The Travels of Ibn Fadlan
Summarised extracts from a full article, see resources below, where end notes, references and bibliography are given.
by: Foundation for Science Technology and Civilisation. Info@fstc.co.uk
Ibn Fadlan, who, in the tenth century, accompanied a mission from the Caliph al-Muktadir to the Volga Bulgars, in his Rihla (travel narrative) describes his experiences and the people and places he visited, the Khazzars, and on the manners and customs of the Rus.(endnote 14)
His particular role on that journey was to read out the letter from the Caliphe to the king, to present him with gifts and to supervise the teaching of Islamic laws to the Bulgars. The Embassy had left Baghdad in June 921.(endnote 15)
The journey and the description of the various tribes encountered by the embassy are vividly described by Ibn Fadlan in his Risala.(endnote 16) This is not just the earliest account in Arabic of the Volga region, it also gives the topography of the surrounding region, approximately up to 60 degree North latitude, it is also an important source of anthropology on various populations of the region.(endnote 17)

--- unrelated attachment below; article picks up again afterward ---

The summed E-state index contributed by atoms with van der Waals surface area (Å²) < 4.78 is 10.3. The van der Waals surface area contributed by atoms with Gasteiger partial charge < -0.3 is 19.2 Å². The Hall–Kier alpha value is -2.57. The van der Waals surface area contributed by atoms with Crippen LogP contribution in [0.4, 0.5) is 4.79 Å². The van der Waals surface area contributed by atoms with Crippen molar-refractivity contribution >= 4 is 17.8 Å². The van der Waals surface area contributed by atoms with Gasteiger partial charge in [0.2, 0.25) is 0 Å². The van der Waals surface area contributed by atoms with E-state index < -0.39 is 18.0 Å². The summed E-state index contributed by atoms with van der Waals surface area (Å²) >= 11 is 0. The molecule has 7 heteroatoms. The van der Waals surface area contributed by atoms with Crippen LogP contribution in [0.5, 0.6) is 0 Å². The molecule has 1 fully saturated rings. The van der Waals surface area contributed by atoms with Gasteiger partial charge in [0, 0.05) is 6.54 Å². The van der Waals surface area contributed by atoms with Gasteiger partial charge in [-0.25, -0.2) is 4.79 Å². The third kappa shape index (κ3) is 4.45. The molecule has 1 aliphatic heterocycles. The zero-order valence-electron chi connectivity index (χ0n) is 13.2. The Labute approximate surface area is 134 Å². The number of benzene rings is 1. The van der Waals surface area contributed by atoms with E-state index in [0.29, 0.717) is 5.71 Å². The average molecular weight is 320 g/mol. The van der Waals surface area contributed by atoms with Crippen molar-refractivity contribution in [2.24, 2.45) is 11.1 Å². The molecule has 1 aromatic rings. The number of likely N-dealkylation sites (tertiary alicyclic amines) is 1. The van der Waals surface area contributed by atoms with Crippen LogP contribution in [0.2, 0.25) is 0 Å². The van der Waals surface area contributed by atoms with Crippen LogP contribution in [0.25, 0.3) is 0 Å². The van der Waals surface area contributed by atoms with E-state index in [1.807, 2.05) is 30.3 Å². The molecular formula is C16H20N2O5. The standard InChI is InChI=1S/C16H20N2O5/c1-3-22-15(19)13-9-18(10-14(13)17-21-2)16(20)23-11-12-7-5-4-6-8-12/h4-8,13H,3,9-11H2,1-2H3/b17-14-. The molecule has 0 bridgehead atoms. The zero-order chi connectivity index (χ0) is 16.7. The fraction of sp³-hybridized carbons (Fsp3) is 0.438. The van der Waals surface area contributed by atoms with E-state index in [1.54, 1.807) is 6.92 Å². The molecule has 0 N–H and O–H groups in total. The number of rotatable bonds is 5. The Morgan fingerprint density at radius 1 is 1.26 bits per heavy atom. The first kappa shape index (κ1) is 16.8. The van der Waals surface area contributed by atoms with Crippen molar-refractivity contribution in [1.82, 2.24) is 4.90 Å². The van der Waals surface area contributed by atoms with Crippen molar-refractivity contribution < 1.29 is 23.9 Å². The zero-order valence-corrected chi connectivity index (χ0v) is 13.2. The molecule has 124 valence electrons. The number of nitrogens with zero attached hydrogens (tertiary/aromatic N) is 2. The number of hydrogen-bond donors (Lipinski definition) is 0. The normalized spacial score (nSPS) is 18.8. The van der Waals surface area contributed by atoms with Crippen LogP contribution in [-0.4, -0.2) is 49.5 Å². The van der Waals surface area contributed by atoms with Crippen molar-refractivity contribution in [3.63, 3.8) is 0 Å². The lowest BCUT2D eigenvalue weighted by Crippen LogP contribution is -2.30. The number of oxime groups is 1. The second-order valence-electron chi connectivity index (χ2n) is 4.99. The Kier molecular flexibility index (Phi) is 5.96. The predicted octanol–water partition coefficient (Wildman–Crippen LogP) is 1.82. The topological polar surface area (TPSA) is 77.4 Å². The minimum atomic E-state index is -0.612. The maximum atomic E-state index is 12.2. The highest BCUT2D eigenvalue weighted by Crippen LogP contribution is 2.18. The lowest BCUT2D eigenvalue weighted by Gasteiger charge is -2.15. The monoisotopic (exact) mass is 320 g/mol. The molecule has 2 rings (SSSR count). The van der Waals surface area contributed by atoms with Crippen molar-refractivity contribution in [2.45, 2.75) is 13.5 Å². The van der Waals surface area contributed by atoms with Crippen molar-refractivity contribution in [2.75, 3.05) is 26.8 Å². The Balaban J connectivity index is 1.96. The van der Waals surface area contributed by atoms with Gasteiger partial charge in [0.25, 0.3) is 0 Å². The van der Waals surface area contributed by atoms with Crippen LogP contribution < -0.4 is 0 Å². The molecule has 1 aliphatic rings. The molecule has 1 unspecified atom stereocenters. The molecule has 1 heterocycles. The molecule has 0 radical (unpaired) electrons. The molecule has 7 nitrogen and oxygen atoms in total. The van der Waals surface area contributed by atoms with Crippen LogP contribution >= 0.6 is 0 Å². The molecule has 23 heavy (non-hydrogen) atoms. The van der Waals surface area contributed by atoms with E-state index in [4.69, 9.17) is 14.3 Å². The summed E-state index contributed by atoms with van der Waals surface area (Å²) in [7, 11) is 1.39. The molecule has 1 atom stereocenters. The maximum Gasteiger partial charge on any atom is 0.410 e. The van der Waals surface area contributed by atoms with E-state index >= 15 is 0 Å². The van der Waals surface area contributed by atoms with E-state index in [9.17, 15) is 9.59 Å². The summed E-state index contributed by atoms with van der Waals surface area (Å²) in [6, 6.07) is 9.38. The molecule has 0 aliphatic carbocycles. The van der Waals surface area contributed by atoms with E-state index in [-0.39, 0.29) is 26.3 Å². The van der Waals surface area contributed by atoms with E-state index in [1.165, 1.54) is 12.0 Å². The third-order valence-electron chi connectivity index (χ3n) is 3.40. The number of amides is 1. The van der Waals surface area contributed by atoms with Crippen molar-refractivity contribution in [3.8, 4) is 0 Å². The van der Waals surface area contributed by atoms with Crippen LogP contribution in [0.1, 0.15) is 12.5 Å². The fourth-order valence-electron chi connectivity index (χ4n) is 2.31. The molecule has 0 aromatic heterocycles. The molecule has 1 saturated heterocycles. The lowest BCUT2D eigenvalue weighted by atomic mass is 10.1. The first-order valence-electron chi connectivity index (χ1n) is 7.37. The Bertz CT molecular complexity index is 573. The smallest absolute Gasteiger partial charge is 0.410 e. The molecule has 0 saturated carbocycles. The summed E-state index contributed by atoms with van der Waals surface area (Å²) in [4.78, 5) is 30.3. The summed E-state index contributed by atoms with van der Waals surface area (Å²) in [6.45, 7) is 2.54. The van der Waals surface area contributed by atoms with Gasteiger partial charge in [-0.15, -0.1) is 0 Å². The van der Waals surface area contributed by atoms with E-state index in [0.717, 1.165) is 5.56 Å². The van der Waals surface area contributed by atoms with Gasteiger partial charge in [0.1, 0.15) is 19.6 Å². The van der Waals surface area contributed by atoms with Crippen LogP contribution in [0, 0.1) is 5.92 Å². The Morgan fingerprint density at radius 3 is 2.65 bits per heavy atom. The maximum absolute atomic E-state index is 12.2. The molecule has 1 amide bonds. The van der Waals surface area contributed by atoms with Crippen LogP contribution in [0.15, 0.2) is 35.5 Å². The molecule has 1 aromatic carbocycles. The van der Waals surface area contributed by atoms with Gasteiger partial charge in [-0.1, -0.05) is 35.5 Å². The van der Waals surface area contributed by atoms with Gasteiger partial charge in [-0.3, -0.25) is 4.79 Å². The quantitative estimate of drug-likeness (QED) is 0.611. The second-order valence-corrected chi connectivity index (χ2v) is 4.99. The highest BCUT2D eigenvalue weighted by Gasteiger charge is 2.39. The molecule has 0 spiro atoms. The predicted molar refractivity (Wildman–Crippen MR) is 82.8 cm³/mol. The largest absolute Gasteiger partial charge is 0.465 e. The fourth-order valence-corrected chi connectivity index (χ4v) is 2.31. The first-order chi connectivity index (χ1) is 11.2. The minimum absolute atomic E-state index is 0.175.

Ibn Fadlan describes very extensively the populations that live in the region, their trades, manners, clothing, diets, living, and also their customs, such as leaving a sick man alone under the tent with bread and water only, approached by none, waiting for him to die or recover by his own. He also describes religious and other practices, such as the burning of a dead lord on a boat, and alongside him his female slaves.(endnote 18) One thing that seems to startle Ibn Fadlan, though, was the extreme shortness of the night in those regions. He was waiting for the call of late night prayers, talking to a tailor from Baghdad for just half an hour, when he heard the call for prayers, and came out to find that it was morning.(endnote 19) And the night, he discovered, was so lit that a man could be recognised by another at a distance of an arrow throw.
by: FSTC Limited, Sat 01 June, 2002